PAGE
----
Even though the Federal Reserve Bank is likely to raise interest rates, there are still many reasons to be excited about investing in real estate.

Traditionally, real estate has been a great way to hedge against inflation. Typically, the value of real estate rises faster than inflation since your mortgage payment is fixed, but one can raise rents to market levels, keeping pace or exceeding inflation.

Also, when the interest rates fall, one can refinance at lower mortgage rates.

Farmland Investing

Since it is doubtful that wheat will come out of Russia or Ukraine in 2022, now is an excellent time for farmland investing. In the past, investing in farmland was available to only the ultra-wealthy. However, with technological advances and crowdfunded investments, farmland is accessible to almost everyone.

Farmland is well-suited to retain value over time, even during recessions. Farmland value increases when agricultural products become more expensive since the underlying land becomes more valuable.

Land in rural America has had a steady increase every year. Per the May 2022 Ag Credit Survey published by the Federal Reserve Bank of Kansas City, farmland values continued to increase rapidly through the end of 2021. Alongside sustained strength in farm income and credit conditions, the value of all types of farmland in the Tenth District was more than 20% higher than a year ago.

The recent strength in agricultural real estate markets has been supported by solid demand, historically low-interest rates, and vastly improved conditions in the farm economy.

Investing in Yourself

In a recession, your human capital is your most valuable income-producing asset. Keep your certifications updated and your contacts warm even if you plan to quit your job.

And if you are still working, increase your high-income skills so you can be the last to be laid off or the first to find a better-paying job. Or better yet, use your skills to start a passive income business.

Of course, passive income involves a lot of effort upfront. However, having multiple income streams is always a great risk mitigation strategy, even if we are not in a recession.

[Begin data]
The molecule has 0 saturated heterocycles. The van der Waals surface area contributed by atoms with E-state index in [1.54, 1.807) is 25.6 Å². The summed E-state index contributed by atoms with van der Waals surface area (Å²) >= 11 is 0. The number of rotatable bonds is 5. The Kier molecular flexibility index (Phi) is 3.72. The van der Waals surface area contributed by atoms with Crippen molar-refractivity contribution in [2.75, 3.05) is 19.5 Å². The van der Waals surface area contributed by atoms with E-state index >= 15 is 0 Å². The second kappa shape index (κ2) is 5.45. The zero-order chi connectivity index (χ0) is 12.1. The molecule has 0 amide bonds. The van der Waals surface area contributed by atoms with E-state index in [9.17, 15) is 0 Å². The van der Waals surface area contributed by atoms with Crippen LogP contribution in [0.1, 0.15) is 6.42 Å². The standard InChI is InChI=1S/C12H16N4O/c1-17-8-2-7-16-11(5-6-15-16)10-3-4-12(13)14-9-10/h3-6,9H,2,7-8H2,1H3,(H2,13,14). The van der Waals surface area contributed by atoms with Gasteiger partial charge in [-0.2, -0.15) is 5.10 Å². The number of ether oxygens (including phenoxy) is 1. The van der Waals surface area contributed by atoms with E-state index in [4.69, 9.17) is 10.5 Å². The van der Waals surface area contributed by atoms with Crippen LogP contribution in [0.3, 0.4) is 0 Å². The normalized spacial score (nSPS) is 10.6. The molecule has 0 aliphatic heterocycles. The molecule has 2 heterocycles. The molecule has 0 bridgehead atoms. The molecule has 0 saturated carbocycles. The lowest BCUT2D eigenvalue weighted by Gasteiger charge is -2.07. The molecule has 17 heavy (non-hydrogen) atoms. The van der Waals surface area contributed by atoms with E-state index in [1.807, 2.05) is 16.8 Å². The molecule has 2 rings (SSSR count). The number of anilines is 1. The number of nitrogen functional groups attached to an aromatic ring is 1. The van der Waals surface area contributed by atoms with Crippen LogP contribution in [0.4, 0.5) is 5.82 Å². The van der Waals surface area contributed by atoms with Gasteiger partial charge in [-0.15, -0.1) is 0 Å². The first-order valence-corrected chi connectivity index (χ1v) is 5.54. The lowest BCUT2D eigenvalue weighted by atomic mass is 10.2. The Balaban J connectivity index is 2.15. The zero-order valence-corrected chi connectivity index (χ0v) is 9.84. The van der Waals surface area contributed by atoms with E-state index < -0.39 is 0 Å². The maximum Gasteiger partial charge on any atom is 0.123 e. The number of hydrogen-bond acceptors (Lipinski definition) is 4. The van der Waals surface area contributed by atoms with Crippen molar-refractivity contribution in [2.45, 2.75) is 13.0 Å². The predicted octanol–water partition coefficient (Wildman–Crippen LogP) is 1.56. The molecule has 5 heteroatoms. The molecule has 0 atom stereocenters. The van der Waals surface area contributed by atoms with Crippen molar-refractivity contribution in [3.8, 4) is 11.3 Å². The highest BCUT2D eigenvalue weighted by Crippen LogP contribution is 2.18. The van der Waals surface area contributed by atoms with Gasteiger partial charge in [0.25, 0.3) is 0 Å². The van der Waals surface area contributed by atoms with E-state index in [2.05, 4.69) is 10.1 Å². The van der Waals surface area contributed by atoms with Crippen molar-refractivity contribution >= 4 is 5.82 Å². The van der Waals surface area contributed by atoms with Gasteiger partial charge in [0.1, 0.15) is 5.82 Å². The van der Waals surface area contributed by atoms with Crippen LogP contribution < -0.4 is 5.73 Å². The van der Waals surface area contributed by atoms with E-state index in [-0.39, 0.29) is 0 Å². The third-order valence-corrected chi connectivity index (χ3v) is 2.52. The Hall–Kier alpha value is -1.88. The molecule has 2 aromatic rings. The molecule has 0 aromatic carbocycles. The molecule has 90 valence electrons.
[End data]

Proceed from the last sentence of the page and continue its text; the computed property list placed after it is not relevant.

As Warren Buffet said, “Your best investment is yourself. There is nothing that compares to it.”

Staying Safe While Investing During a Recession

When it comes to investing during a recession, there are several things that you can do to stay safe. First, it is essential to diversify your portfolio by investing in various assets, such as stocks, bonds, real estate, and cash equivalents. Doing this can minimize your risk if one asset class decreases in value.

Another tip is to avoid leverage. Leverage is when you use borrowed money to finance your investment. It can help you make more money if the investment goes up in value, but it can also amplify your losses if it goes down.

Finally, it is crucial to have a long-term perspective. It means you should not try to time the market by buying at the bottom and selling at the top. Instead, it would help if you focus on purchasing quality assets and hold them long-term.

While recessions are often viewed as adverse events, they can also offer opportunities for businesses and individuals to make long-term investments at reduced prices. For example, during the Great Recession of 2008-2009, many companies and individuals took advantage of low-interest rates to invest in real estate, stocks, and other assets.

As a result, those who were able to weather the recession were well-positioned to benefit from the subsequent economic recovery.

While there are no guarantees when it comes to investing, these tips can help you stay safe while investing during a recession.

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This article was produced by Financial Freedom Countdown and syndicated by Wealth of Geeks.

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John came from a third world country to the US with only $1,000, not knowing anyone, guided by an immigrant dream. In 12 years, he achieved his retirement number.

He started Financial Freedom Countdown - to help everyone think differently about their financial challenges and live their best lives. He resides in the San Francisco Bay Area, enjoying nature trails and weight training.